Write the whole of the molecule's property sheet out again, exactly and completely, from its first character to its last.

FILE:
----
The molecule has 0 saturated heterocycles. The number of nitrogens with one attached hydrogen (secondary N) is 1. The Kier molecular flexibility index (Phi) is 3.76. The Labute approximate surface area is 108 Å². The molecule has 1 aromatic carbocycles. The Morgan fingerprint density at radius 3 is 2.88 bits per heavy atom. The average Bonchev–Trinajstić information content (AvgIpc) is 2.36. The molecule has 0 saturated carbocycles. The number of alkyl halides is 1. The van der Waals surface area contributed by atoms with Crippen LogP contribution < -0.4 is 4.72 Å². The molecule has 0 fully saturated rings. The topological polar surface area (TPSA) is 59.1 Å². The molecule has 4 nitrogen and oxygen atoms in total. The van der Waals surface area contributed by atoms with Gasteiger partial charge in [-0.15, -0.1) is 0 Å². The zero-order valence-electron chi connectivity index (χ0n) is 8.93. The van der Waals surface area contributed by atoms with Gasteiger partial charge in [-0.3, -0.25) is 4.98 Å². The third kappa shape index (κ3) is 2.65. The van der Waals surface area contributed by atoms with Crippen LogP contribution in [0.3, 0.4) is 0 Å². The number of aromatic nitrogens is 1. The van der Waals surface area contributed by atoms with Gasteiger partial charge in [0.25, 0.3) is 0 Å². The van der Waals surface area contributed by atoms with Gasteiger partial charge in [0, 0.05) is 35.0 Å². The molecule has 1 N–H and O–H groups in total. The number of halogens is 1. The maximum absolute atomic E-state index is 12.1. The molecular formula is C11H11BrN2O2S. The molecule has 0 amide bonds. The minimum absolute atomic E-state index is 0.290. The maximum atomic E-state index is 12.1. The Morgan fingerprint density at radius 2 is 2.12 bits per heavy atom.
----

The molecule has 0 saturated heterocycles. The number of nitrogens with one attached hydrogen (secondary N) is 1. The Kier molecular flexibility index (Phi) is 3.76. The Labute approximate surface area is 108 Å². The molecule has 1 aromatic carbocycles. The Morgan fingerprint density at radius 3 is 2.88 bits per heavy atom. The average Bonchev–Trinajstić information content (AvgIpc) is 2.36. The molecule has 0 saturated carbocycles. The number of alkyl halides is 1. The van der Waals surface area contributed by atoms with Crippen LogP contribution < -0.4 is 4.72 Å². The molecule has 0 fully saturated rings. The topological polar surface area (TPSA) is 59.1 Å². The molecule has 4 nitrogen and oxygen atoms in total. The van der Waals surface area contributed by atoms with Gasteiger partial charge in [-0.15, -0.1) is 0 Å². The zero-order valence-electron chi connectivity index (χ0n) is 8.93. The van der Waals surface area contributed by atoms with Gasteiger partial charge in [-0.3, -0.25) is 4.98 Å². The third kappa shape index (κ3) is 2.65. The van der Waals surface area contributed by atoms with Crippen LogP contribution in [0.3, 0.4) is 0 Å². The number of aromatic nitrogens is 1. The van der Waals surface area contributed by atoms with Gasteiger partial charge in [0.25, 0.3) is 0 Å². The van der Waals surface area contributed by atoms with Gasteiger partial charge in [0, 0.05) is 35.0 Å². The molecule has 1 N–H and O–H groups in total. The number of halogens is 1. The maximum absolute atomic E-state index is 12.1. The molecular formula is C11H11BrN2O2S. The molecule has 0 amide bonds. The minimum absolute atomic E-state index is 0.290. The maximum atomic E-state index is 12.1. The Morgan fingerprint density at radius 2 is 2.12 bits per heavy atom.